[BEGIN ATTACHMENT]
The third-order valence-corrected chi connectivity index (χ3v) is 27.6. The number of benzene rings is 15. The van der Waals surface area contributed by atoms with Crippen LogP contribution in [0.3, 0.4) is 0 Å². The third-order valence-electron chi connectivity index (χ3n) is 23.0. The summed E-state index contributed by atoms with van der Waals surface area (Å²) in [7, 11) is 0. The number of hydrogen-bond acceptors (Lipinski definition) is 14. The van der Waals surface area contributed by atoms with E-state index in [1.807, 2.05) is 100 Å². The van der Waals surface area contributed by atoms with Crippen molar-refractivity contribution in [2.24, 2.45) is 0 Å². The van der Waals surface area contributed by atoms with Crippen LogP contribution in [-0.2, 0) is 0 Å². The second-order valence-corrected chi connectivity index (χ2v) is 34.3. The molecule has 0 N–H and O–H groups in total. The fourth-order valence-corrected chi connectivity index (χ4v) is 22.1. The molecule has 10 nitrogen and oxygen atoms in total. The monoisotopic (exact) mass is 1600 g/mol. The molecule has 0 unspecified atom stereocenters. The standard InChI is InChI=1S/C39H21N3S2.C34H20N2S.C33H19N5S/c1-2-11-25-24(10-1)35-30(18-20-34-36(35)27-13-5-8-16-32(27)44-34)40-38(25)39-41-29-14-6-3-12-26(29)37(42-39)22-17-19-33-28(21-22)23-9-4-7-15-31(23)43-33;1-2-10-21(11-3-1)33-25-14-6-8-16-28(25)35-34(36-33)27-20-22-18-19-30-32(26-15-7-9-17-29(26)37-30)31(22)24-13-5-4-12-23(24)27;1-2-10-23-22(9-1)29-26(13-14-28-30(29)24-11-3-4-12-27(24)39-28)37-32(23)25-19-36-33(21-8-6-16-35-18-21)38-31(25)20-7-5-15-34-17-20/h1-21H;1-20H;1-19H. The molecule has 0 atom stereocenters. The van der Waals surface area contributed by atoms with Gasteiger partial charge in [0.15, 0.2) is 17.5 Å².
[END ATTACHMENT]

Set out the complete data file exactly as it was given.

The third-order valence-corrected chi connectivity index (χ3v) is 27.6. The number of benzene rings is 15. The van der Waals surface area contributed by atoms with Crippen LogP contribution in [0.3, 0.4) is 0 Å². The third-order valence-electron chi connectivity index (χ3n) is 23.0. The summed E-state index contributed by atoms with van der Waals surface area (Å²) in [7, 11) is 0. The number of hydrogen-bond acceptors (Lipinski definition) is 14. The van der Waals surface area contributed by atoms with E-state index in [1.807, 2.05) is 100 Å². The van der Waals surface area contributed by atoms with Crippen molar-refractivity contribution in [2.24, 2.45) is 0 Å². The van der Waals surface area contributed by atoms with Crippen LogP contribution in [-0.2, 0) is 0 Å². The second-order valence-corrected chi connectivity index (χ2v) is 34.3. The molecule has 0 N–H and O–H groups in total. The fourth-order valence-corrected chi connectivity index (χ4v) is 22.1. The molecule has 10 nitrogen and oxygen atoms in total. The monoisotopic (exact) mass is 1600 g/mol. The molecule has 0 unspecified atom stereocenters. The standard InChI is InChI=1S/C39H21N3S2.C34H20N2S.C33H19N5S/c1-2-11-25-24(10-1)35-30(18-20-34-36(35)27-13-5-8-16-32(27)44-34)40-38(25)39-41-29-14-6-3-12-26(29)37(42-39)22-17-19-33-28(21-22)23-9-4-7-15-31(23)43-33;1-2-10-21(11-3-1)33-25-14-6-8-16-28(25)35-34(36-33)27-20-22-18-19-30-32(26-15-7-9-17-29(26)37-30)31(22)24-13-5-4-12-23(24)27;1-2-10-23-22(9-1)29-26(13-14-28-30(29)24-11-3-4-12-27(24)39-28)37-32(23)25-19-36-33(21-8-6-16-35-18-21)38-31(25)20-7-5-15-34-17-20/h1-21H;1-20H;1-19H. The molecule has 0 atom stereocenters. The van der Waals surface area contributed by atoms with Gasteiger partial charge in [0.15, 0.2) is 17.5 Å².